Opportunity lost? An Australian breakthrough, cited in both Lancet and Harvard Medical Review, could not afford to scale, travel and manufacture overseas. This may be a new metric that simply measures Australia’s lost opportunities. (figure 1).
Industry, universities and state and the federal government tend to place emphasis on different parts of the equation. The challenge for our relatively small economy and low entrepreneurial performance is can we afford intellectually and financially to continue doing this?
While the social and political imperatives are clear, should we continue to build ‘small’ centres of excellence all over the country rather than perhaps having one world leading facility? Currently we are building very good, very small startups and multiplying and increasing their risk of sustained success.
However, if we look at where government funding is allocated, the current policy settings are focused on the startup (or research) phase, and not the sustainable growth phase where the most difference could be made and the greatest value gained. The reverse of where the greatest market risk resides.
This month’s International Institute for Management Development’s World Competitiveness Yearbook revealed Australia’s improvement into the top 20 of the 63 countries examined. However, challenges persist especially in entrepreneurship where it ranked 61st.
It is also of interest that Australia was not included in the 2021/22 Global Entrepreneurship Monitor Report, considered a valuable source of data allowing countries to be proactive to global market conditions.
One can reflect that the thinking was that our previous government was comfortable having a ‘follower’ mindset, rather than aspire to one of leadership in global markets.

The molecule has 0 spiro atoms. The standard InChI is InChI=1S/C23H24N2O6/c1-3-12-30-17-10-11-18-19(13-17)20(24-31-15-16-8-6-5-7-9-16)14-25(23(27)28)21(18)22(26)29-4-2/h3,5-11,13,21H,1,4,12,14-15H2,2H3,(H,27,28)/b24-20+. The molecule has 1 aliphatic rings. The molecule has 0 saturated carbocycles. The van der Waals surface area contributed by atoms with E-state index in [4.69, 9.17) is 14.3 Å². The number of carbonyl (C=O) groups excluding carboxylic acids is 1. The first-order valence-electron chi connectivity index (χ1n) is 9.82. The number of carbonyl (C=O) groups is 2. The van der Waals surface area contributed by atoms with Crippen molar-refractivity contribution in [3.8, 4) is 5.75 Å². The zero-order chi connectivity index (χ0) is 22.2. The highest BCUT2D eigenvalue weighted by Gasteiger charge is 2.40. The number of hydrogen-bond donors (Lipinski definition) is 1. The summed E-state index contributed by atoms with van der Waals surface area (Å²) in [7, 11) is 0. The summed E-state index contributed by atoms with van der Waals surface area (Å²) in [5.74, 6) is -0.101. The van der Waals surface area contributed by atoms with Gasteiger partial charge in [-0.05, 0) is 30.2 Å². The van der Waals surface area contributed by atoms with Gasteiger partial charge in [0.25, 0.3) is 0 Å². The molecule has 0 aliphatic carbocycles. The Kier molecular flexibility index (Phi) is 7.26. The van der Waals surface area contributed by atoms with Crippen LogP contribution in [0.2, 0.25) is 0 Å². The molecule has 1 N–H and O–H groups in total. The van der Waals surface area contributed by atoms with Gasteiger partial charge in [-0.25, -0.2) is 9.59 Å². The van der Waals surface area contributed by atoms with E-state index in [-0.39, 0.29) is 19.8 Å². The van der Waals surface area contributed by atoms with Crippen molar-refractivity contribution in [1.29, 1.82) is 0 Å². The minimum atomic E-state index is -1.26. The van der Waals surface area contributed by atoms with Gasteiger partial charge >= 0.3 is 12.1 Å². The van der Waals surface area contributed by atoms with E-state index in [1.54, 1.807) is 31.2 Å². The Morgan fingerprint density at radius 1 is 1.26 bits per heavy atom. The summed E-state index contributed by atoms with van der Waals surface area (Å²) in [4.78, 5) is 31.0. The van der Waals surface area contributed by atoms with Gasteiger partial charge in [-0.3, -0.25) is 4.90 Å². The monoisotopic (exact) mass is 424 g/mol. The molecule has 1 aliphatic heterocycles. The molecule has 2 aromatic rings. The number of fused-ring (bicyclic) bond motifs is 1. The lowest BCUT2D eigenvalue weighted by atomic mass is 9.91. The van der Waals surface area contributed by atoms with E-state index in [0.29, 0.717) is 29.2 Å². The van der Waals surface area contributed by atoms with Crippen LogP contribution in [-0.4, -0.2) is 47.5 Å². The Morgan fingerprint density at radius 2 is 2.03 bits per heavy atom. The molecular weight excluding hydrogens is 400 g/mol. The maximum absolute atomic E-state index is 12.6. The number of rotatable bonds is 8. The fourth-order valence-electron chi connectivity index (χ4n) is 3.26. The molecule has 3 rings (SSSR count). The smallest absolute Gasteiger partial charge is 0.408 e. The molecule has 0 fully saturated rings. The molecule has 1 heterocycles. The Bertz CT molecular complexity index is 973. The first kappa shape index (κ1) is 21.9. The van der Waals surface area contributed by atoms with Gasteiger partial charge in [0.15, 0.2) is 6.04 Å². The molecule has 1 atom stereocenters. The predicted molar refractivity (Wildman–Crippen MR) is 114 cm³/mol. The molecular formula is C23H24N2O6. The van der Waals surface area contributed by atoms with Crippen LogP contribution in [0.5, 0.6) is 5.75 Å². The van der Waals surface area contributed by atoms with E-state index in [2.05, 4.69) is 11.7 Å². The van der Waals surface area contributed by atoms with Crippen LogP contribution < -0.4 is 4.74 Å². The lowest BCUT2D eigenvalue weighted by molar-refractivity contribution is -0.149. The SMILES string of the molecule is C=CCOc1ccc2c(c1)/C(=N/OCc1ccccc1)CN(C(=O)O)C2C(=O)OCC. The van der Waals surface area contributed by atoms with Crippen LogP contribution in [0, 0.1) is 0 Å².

What is going on? Both state and federal funding, education, taxation offsets are discussed and, in many cases, actioned. We are seeing program after program being funded to assist many forms of business starting.
However, in Australia I am unaware of results that support the current thinking and actions. We are used to using Return on Investment as a measure but where is Return on Innovation, a measure that offers a more comprehensive and meaningful measurement of intrinsic value, so why is it not used effortlessly in conversations in this country?
I wonder after being fortunate to teach entrepreneurship for many years in many countries, who tracks the results? Why would we not want to quantify this so we can continue to evolve and refine our expertise? Our learning is absent, and we repeat and repeat – the global rankings speak for themselves.
There has also been the development of an interesting phenomenon over the last 20 years, being the design and delivery of government-funded programs by many advisors, mentors and consultants.
To me, this in many cases infers that small to medium enterprises (SME) do not know what they are doing. It appears that as more programs emerge there will be more SMEs who do not engage, as they just want to get on with business.
The challenge is to consider, if the current programs just solving weaknesses or facilitating sustained business growth, and how do we know what the outcomes are as no measurement metrics are advertised?
There is also a conversation among some SMEs around “are the advisors working for the government and the funding metrics, or for our business?” so confidence and credibility of programs and assistance remains a question for SMEs.
As the Australian equity investment market continues to mature, it would be of interest to talk to and measure entrepreneur’s thoughts and expectations about starting a venture and what they really want and need.
The supply side of equity, finance, advice, education is strong in this country today. I wonder as the markets tighten and valuations diminish, what existing businesses that have ‘passed’ the enter, survive and thrive phase of the entrepreneurial journey, will be considered, supported and financed.
Only then will we be able to truly measure the Return on Innovation.
Dr Marcus Powe founded EIC Growth to assist CEOs and leaders implement and measure innovation systems that foster enterprising behaviour. He specialises in the growth of for-profit and not-for-profit organisations, nationally and internationally. Awarded twice by the Business and Higher Education Roundtable as Australia’s Best Entrepreneurial Educator and appointed Expert in Residence by the Australian Department of Industry, Science, Energy and Resources. Marcus also founded RMIT University’s Enterprise Board and led Cisco Asia Pacific Entrepreneurship programs in 15 countries.
Do you know more? Contact James Riley via Email.